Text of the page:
The one hurdle that has thus far restricted FHE from being adopted and used at scale, is the massive processing burden it entails to overcome profound bottlenecks in memory, compute, and bandwidth. It is estimated that implementing FHE across a hyperscale cloud data center would necessitate one million times acceleration over today’s latest generation CPUs and GPUs. A growing number of software-based solutions have surfaced in recent years, though they struggle to scale enough to meet the demands of machine learning, deep learning, neural networks, and compute heavy algorithm operations on the cloud.

Only a dedicated architecture can address these specific bottlenecks and make real-time FHE possible at a TCO that is on par with that for processing unencrypted data, such that the end user cannot tell the difference between processing on a CPU or any other type of processor. As such, it grows increasingly obvious why Sam Altman, CEO of OpenAI, is investing $1 billion into developing a dedicated hardware processor for private LLMs, and the hyperscale cloud service providers are following suit.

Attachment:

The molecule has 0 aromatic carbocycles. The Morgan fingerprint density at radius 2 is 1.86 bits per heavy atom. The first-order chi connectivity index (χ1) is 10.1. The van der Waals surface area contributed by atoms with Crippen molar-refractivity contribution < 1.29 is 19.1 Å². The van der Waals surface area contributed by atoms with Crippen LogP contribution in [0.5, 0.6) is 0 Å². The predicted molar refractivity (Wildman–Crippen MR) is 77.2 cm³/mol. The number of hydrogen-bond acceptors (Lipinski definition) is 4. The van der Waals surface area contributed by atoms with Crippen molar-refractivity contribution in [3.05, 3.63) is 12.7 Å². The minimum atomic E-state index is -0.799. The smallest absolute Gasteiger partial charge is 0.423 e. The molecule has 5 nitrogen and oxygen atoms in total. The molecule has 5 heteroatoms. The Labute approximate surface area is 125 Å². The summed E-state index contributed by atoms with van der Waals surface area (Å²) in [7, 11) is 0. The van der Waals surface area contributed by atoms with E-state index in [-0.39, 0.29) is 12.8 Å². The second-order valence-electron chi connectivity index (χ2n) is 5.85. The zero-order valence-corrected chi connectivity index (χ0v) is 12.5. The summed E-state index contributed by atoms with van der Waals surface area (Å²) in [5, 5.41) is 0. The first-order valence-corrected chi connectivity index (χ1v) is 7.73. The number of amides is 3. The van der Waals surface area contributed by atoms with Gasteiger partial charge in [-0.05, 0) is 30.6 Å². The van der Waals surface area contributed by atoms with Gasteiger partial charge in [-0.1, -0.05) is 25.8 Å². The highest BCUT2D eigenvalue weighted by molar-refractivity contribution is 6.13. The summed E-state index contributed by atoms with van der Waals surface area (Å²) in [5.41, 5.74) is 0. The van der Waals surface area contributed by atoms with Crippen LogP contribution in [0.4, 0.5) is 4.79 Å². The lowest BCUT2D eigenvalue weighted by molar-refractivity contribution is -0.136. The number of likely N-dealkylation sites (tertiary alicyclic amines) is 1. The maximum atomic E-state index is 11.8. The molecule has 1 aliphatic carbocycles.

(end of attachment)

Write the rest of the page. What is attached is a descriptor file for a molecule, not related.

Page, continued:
Privacy: the next frontier

Now that generative AI has emerged as a centerpiece of Davos and other global forums, it is rightfully garnering the attention it deserves, both for its potential benefit to society and its shortcomings. Any analysis of the challenges AI poses will inevitably land on privacy as the poster child.

Thus, privacy is fast becoming the next massive technology industry. As ever more technological breakthroughs surface that capitalize on our personal data, and as data is created and processed at an exponential rate, the greater the demand for security measures to ensure our privacy.

Regulation cannot protect us. Only a technological solution can address a technological problem. And for privacy, only a dedicated post-quantum solution will prevail.